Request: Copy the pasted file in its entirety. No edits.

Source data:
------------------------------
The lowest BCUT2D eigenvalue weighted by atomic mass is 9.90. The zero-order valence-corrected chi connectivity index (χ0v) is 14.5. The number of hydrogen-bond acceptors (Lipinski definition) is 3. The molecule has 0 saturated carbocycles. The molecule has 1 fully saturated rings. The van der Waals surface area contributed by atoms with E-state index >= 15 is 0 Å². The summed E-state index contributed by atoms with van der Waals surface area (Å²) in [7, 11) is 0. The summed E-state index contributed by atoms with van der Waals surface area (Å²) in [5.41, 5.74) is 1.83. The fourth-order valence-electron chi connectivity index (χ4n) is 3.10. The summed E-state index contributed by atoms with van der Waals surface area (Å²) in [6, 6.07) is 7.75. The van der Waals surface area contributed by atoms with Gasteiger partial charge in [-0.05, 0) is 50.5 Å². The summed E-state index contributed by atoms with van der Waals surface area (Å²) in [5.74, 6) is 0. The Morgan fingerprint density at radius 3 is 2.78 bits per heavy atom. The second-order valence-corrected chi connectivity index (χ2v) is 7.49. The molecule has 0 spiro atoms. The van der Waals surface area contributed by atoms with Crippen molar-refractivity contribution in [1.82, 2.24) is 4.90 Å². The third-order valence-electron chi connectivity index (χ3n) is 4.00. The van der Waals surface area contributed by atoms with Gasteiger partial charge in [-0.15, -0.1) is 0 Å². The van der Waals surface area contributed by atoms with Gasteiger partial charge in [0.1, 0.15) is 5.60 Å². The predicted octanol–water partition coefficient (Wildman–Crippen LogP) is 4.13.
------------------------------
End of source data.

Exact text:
The lowest BCUT2D eigenvalue weighted by atomic mass is 9.90. The zero-order valence-corrected chi connectivity index (χ0v) is 14.5. The number of hydrogen-bond acceptors (Lipinski definition) is 3. The molecule has 0 saturated carbocycles. The molecule has 1 fully saturated rings. The van der Waals surface area contributed by atoms with E-state index >= 15 is 0 Å². The summed E-state index contributed by atoms with van der Waals surface area (Å²) in [7, 11) is 0. The summed E-state index contributed by atoms with van der Waals surface area (Å²) in [5.41, 5.74) is 1.83. The fourth-order valence-electron chi connectivity index (χ4n) is 3.10. The summed E-state index contributed by atoms with van der Waals surface area (Å²) in [6, 6.07) is 7.75. The van der Waals surface area contributed by atoms with Gasteiger partial charge in [-0.05, 0) is 50.5 Å². The summed E-state index contributed by atoms with van der Waals surface area (Å²) in [5.74, 6) is 0. The Morgan fingerprint density at radius 3 is 2.78 bits per heavy atom. The second-order valence-corrected chi connectivity index (χ2v) is 7.49. The molecule has 0 spiro atoms. The van der Waals surface area contributed by atoms with Crippen molar-refractivity contribution in [1.82, 2.24) is 4.90 Å². The third-order valence-electron chi connectivity index (χ3n) is 4.00. The van der Waals surface area contributed by atoms with Gasteiger partial charge in [-0.15, -0.1) is 0 Å². The van der Waals surface area contributed by atoms with Gasteiger partial charge in [0.1, 0.15) is 5.60 Å². The predicted octanol–water partition coefficient (Wildman–Crippen LogP) is 4.13.